We must not let the internet, or at least the interactive aspect of the internet in social media, become the sole preserve of the extroverts comfortable with living their entire lives in public and sharing their thoughts with absolute strangers.
I happen to love this aspect of the internet, hence why I write a blog and tweet. Over the years I've participated in numerous public mailing lists. I think ultimately the "extreme sharing" principle will be an incredibly positive force in our evolution. It's already providing a rich data source that new applications are already tapping.
But this is a personal choice and we should not overlook the majority who want to exert closer control over their online image, the information they chose to share and the people they chose to share it with.
When such delicate psychological issues exist we must model software on society rather than expecting society to embrace our software. What we absolutely must not do is attempt to force society to comply with revenue models heavily reliant on exploiting the value of private data.
Service providers and ISPs must accept that they are custodians of our data, not owners. These companies must provide a foundation of trust on which people are able to build a digital home life.
Without this trust its clear that a digital equivalent of a home life cannot be built, and online privacy will indeed become a myth. I hope that governments will act under Article 8 of the ECHR to ensure that ISPs and service providers contribute the building blocks - trusted communications and protected data storage - to allow a private digital home life to be built and function.
Once trust is established, a simple privacy model also needs to be defined. A model whereby individuals can make a clear choice for any given online activity of where the activity is to be performed: in public, or in private. Two choices, the former having a presumed right of access (e.g. being photographed walking down the street) and the latter where no right of access, by anyone, can be presumed; behind closed and locked doors.
I'm not just defining how "friends" or "followers" can access information; the concept runs far deeper. Information which the owner has deemed private for whatever reason should be protected from advertisers, even staff working for the service provider. It should be encrypted in "the cloud" - all necessary steps should be taken to prevent accidental disclosure. Systems must be designed with privacy in mind. Law enforcement officials should not have access to private data without a warrant. Private data should be treated in all cases as if it was locked inside a private residence.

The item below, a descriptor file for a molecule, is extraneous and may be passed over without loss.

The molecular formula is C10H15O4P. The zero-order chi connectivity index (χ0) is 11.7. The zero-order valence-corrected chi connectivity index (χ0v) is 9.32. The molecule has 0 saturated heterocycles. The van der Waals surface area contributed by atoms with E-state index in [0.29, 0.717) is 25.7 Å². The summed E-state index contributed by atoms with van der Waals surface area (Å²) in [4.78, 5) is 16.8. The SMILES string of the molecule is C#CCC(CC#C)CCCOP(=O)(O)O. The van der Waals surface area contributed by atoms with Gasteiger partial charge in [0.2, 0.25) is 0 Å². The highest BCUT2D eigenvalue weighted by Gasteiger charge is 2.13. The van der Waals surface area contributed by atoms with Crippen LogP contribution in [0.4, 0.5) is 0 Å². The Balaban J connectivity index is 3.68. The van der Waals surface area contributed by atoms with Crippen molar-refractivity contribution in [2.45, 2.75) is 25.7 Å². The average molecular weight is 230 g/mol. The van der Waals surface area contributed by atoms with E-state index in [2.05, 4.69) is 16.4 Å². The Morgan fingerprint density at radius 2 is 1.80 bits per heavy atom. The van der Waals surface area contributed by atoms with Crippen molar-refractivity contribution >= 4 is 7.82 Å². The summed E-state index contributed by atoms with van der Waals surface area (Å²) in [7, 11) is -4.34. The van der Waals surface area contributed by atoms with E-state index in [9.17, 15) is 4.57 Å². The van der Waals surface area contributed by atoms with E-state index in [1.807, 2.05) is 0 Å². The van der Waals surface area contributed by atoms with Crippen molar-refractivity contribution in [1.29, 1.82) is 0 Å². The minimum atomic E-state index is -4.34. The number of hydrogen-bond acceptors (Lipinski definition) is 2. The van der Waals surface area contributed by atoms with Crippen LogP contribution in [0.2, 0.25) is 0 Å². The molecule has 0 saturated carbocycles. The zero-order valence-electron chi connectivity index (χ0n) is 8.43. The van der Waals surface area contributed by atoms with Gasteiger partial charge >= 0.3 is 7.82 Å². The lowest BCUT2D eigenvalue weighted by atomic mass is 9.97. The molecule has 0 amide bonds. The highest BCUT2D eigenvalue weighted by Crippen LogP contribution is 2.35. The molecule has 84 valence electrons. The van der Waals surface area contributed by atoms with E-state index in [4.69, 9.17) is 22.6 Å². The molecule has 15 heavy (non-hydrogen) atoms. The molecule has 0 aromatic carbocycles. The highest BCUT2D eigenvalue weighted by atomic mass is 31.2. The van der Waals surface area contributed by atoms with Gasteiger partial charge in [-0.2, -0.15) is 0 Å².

And critically it is up to the individual and no-one else to decide what class (public or private) each piece of information belongs. Information commissioners for various governments have struggled to define the concept of "personally identifiable information" for the purposes of data protection legislation. This definition is largely unnecessary in a model which respects consumer choice. It is up to the information owner to decide whether any given piece of data is public or private.
That's not to say that private activities can't be shared, but the owner remains in full control; they send the invites, and act as doorman able to chuck out guests at any point.
Of course the nature of the internet introduces new problems or complexities that don't exist or are far easier to handle in the physical world. Will your guests misbehave by capturing and re-broadcasting in public your private performances? Such problems still need to be addressed by society, but social norms will be established, just like one knocks on a door before entering and doesn't film at a friend's house without permission.
If and only if the data owner remains in full control of the guest list can such problems be addressed. Guests will not want to jeopardise a friendship from anti-social behaviour. Once the data owner loses control of the guest list - keys to his or her digital home - the concept collapses.
Ultimately it's up to us as a society to choose whether we want to endorse the concept of a digital home life and consequently make available the necessary building blocks in terms of trust structures and, where needed, legislation to support them.
I see a clear business opportunity for any organisation wanting to put the individual back in control of the personal data they chose to share. I'm optimistic that government intervention needed is minimal, namely to define when and how law enforcement can access one's digital home and extending the existing principles of data protection so that there's a clear commercial incentive to ensure custodians of our data act resposibly at all times.
I don't see an end to profiling of individuals by advertisers nor do I believe that returning control of personal data to the owner will be a death-knell for exciting new services which rely on personal information being shared. I think over time individuals will become more comfortable living more of their life in public, just as we're now far less squeamish dealing with issues of sex, race or disability on prime-time TV.
There's a clear danger in rushing to persuade people to adopt a more public private life. Many will resist this change, and the backlash could stymie adoption and extend the normalisation period - the time society needs to adopt and adapt.
Advertisers will be free to build behavioural models on the data we chose to make public, and I predict the public proportion will increase over time. There may still be restrictions imposed on analysing even public activities to prevent exploitation. After all whilst it's not illegal to take a picture of a random stranger in public, it is not usually acceptable to exploit this person's image, e.g. to endorse a product or service, without clear permission.
Only by returning control of data back to the owner will we encourage those who currently don't feel comfortable sharing any information online to use these services and find their comfort zone at their own pace.